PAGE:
Career clinic

Q. I am in my fifties with 30 years’ social work experience, generally as a basic grade worker in council area offices. I have applied unsuccessfully many times for more interesting posts. I wonder whether my age or length of experience goes against me as managers may expect older workers to be more opinionated and less compliant?

A. It may well be that your age is affecting your ability to obtain a job. Some say ageism is the last form of legal discrimination in the UK. However, employers are beginning to recognise the advantages of hiring staff of all ages, especially as there are skills shortages in many occupations, including social work. This brings benefits through fostering a skilled and experienced workforce. In turn, this brings about higher productivity, lower recruitment costs and higher workforce retention rates.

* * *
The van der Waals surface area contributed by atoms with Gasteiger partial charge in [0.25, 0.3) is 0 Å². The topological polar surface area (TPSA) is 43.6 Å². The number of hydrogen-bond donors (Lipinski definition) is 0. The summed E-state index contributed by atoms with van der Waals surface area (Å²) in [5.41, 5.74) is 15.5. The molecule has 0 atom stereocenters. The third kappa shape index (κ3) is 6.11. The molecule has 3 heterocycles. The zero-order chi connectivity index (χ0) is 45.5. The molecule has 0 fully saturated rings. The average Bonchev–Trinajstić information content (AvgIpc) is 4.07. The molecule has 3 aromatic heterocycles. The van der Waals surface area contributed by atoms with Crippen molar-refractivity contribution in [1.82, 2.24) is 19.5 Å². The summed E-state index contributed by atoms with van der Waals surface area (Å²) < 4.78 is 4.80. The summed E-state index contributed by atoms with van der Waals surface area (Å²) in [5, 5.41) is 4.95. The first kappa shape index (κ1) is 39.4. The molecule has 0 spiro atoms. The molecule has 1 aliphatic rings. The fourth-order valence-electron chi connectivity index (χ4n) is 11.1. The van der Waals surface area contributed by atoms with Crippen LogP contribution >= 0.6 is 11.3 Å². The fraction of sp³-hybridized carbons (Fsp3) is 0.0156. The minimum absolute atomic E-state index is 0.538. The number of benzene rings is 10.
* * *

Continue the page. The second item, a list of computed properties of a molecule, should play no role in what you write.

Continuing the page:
At the moment there is no age discrimination legislation in this country, only a voluntary code of practice. Any that does materialise is likely to prevent employers discriminating on the grounds of age. The EU directive concerning this recognises that differences of treatment on the grounds of age can sometimes be justified. For example, there may need to be special provisions, dependant on age, in order to protect an employee’s health and safety.

In any applications you make, it is important to emphasise your skills and experience in your sphere and mention the wealth of talent and expertise that your years of experience have given. Do not focus on your idea that older workers are viewed by employers as more opinionated and less compliant.

Makbool Javaid is a solicitor at DLA Piper Rudnick Gray Cary

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